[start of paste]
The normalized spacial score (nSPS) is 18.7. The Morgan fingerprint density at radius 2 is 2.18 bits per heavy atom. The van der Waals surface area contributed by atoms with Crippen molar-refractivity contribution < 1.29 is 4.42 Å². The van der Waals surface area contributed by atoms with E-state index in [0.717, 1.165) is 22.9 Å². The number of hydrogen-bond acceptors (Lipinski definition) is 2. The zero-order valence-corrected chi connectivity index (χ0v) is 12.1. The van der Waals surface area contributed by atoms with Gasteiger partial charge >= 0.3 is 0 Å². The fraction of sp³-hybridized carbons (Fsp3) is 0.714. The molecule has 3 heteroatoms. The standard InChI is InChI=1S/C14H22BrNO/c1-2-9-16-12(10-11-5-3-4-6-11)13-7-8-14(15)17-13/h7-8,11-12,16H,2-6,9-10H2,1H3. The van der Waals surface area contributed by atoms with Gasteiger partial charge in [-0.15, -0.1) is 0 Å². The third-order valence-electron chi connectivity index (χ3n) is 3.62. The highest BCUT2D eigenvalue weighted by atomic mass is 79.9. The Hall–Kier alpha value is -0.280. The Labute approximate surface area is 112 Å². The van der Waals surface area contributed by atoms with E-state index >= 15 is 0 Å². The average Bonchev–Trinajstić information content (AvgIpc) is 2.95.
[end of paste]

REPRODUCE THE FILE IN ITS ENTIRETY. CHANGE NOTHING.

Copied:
The normalized spacial score (nSPS) is 18.7. The Morgan fingerprint density at radius 2 is 2.18 bits per heavy atom. The van der Waals surface area contributed by atoms with Crippen molar-refractivity contribution < 1.29 is 4.42 Å². The van der Waals surface area contributed by atoms with E-state index in [0.717, 1.165) is 22.9 Å². The number of hydrogen-bond acceptors (Lipinski definition) is 2. The zero-order valence-corrected chi connectivity index (χ0v) is 12.1. The van der Waals surface area contributed by atoms with Gasteiger partial charge >= 0.3 is 0 Å². The fraction of sp³-hybridized carbons (Fsp3) is 0.714. The molecule has 3 heteroatoms. The standard InChI is InChI=1S/C14H22BrNO/c1-2-9-16-12(10-11-5-3-4-6-11)13-7-8-14(15)17-13/h7-8,11-12,16H,2-6,9-10H2,1H3. The van der Waals surface area contributed by atoms with Gasteiger partial charge in [-0.15, -0.1) is 0 Å². The third-order valence-electron chi connectivity index (χ3n) is 3.62. The highest BCUT2D eigenvalue weighted by atomic mass is 79.9. The Hall–Kier alpha value is -0.280. The Labute approximate surface area is 112 Å². The van der Waals surface area contributed by atoms with E-state index >= 15 is 0 Å². The average Bonchev–Trinajstić information content (AvgIpc) is 2.95.